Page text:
Iran’s Washington lobby walks a thin line

Friday 25/03/2016
Trita Parsi, president of the National Iranian American Council

Washington - Safeguarding the Iran nu­clear deal and reversing new US visa waiver regula­tions top the agenda for the nascent lobbying efforts by Iranian-Americans in Washington. Meanwhile, geopolitical issues, such as the crisis in Syria and relations with Sunni Arab states, remain on the horizon, according to the head of the National Iranian American Council (NIAC).

“We’re clear-eyed about the fact that, just because there’s a deal, that doesn’t mean it’s going to stay. Many want to sabotage it,” NIAC President Trita Parsi said, referring to congres­sional efforts and promises by Re­publican presidential candidates to reverse the nuclear agreement.

“Just being where we are right now is not enough. This opening that has been created needs to be widened or things could slide back towards a military confrontation.”

NIAC was founded in Washing­ton after the September 11th, 2001, attacks to represent Iranian-Ameri­cans to US lawmakers and the Amer­ican public. It mostly shied away from publicly engaging in the debate on Iran-US relations, which has until recently been a bête noire in Wash­ington circles.

The nuclear deal appears to have changed the political tide in what critics describe as “getting on the bandwagon” to normalise US rela­tions with the Islamic Republic de­spite its role in regional mayhem and its poor human rights record.

NIAC officials say they often must tread a narrow line as opponents on both sides accuse the council of her­esy. The organisation is condemned by hardliners in Iran because, to them, it represents the voice of Ira­nian dissidents in exile. It is also scrutinised by a highly motivated, anti-Iran political coalition in Wash­ington, which is quick to recoil at any semblance of Iranian lobbying and accuses the group of peddling Iran’s interests, even calling it “the ayatollah’s lobby”.

Parsi, son of a Zoroastrian aca­demic who was jailed by the shah and later by an ayatollah before flee­ing to Sweden, dismissed the ques­tion about NIAC acting as an apolo­gist for the Iranian regime. He said the organisation has always pushed for scrutiny of Iran. Such efforts in­clude lobbying to send a rapporteur from the UN Commission on Human Rights to Iran in 2010 to produce an­nual reports.

“We played a critical role in that but human rights is not just about a young Iranian thrown in jail for writing a blog, which, of course, is totally unacceptable and shouldn’t happen,” he said. “Human rights is also about preventing war, which is the worst human rights violation. If you’re rightfully upset about some­one being thrown in jail for writing a blog, you should be very worried about a war.”

For this reason, he explained, NIAC started full-fledged lobbying of the US Congress to cultivate allies who would support the nuclear deal in a volatile political climate.

Also high on the organisation’s agenda are the regulations passed by Congress to deny Iranian dual citizens the visa waiver courtesy afforded their compatriots. This came amid anti-Islamic State hyste­ria when Congress, with the backing of the White House, passed a law in January that forbids Europeans and other “visa waiver” citizens from entering the United States without a visa if they have in the past five years visited Syria, Iraq, Sudan or Iran or if they hold a dual citizenship from any of those countries.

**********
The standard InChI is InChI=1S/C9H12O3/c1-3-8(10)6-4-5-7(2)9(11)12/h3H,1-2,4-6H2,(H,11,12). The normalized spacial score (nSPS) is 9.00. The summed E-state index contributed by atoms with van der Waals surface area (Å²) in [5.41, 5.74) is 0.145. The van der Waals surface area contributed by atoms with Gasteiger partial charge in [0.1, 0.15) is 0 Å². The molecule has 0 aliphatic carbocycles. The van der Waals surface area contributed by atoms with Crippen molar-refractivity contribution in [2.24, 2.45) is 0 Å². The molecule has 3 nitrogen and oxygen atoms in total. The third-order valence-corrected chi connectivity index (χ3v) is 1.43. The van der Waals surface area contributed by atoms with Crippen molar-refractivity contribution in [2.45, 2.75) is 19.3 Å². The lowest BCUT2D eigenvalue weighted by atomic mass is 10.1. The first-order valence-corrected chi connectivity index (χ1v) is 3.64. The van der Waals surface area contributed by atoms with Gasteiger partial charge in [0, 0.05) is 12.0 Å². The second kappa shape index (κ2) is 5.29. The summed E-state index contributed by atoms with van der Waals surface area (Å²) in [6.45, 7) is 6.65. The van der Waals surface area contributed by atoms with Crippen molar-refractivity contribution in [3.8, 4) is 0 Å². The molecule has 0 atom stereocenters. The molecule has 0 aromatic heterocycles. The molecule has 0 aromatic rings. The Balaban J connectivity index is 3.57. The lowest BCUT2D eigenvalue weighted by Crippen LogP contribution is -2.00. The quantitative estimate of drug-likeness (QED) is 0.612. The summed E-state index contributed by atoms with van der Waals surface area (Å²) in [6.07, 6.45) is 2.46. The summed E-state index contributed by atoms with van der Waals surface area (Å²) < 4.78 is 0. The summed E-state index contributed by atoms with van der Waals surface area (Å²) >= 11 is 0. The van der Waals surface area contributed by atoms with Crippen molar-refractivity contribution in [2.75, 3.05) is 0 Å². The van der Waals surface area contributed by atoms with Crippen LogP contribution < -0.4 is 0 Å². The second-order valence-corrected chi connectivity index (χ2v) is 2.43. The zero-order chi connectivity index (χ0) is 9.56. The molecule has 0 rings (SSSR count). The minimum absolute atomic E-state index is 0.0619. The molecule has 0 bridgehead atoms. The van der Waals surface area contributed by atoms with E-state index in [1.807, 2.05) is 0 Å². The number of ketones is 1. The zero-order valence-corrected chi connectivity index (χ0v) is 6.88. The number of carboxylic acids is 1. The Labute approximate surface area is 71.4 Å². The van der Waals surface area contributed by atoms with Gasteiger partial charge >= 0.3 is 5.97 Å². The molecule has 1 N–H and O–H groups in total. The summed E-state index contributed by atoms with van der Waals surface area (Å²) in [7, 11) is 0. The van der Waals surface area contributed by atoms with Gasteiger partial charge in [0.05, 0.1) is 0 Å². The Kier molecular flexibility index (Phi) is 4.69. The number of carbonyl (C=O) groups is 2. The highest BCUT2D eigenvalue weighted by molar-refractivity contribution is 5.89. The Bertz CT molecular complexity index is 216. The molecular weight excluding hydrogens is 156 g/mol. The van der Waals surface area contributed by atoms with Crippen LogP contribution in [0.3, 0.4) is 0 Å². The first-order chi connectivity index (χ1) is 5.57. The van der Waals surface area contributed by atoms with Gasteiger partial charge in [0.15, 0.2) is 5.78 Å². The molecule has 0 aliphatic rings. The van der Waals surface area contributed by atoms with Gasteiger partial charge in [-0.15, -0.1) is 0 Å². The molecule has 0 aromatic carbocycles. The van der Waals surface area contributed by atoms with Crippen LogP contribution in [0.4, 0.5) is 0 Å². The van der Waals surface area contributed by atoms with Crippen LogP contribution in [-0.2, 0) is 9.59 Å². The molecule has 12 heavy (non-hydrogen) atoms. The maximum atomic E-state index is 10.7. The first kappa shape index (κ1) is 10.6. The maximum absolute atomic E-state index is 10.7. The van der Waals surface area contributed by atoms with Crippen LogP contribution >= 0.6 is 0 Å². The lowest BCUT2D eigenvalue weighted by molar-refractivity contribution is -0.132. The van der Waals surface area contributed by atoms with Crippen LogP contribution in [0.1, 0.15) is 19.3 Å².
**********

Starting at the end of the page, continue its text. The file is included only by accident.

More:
The law sparked outrage among civil liberties groups, which accused legislators of creating “second-class citizens” and jeopardising the rights of Americans with dual citizenship from those countries.

As for Iran’s role in the war in Syria and other regional dynamics, Parsi said this was not on the NIAC’s im­mediate agenda, though he offered a perspective on the Iranian-Saudi rivalry.

“Rivalries will never go away, so it’s about taming them, creating ways of how Iran and Saudi Arabia can compete in positive ways in the future. Like in the EU, there’s a codi­fied way that France, UK or Germa­ny compete… [without which] we wouldn’t have had 70 years of peace there,” he said.

An ambitious vision, Parsi admits, given the situation in the region. Sunni-Shia bloodshed is the deadly manifestation of the geopolitical rivalry between Iran and Saudi Ara­bia. He said while Iran must “own up to the fact” that it started this rivalry with the Islamic revolution and its subsequent bid to own the narra­tive on Islam and destroy the Saudi monarchy, the kingdom should also change its worldview and accept that Iran is part of the region and will inevitably play a significant role.

“Dividing the region between Ar­abs and non-Arabs, it cements di­vision,” he said, referring to Saudi Arabia’s constant demands for Iran to “stop meddling in Arab affairs”.

“And I don’t think that on the Saudi side there’s even an aware­ness of this because what it’s saying is that… Iran can change its policy but cannot change its ethnicity. So it dooms Iran to illegitimacy in the re­gion and that line of thinking is sow­ing the seeds of perpetual conflict,” he said.

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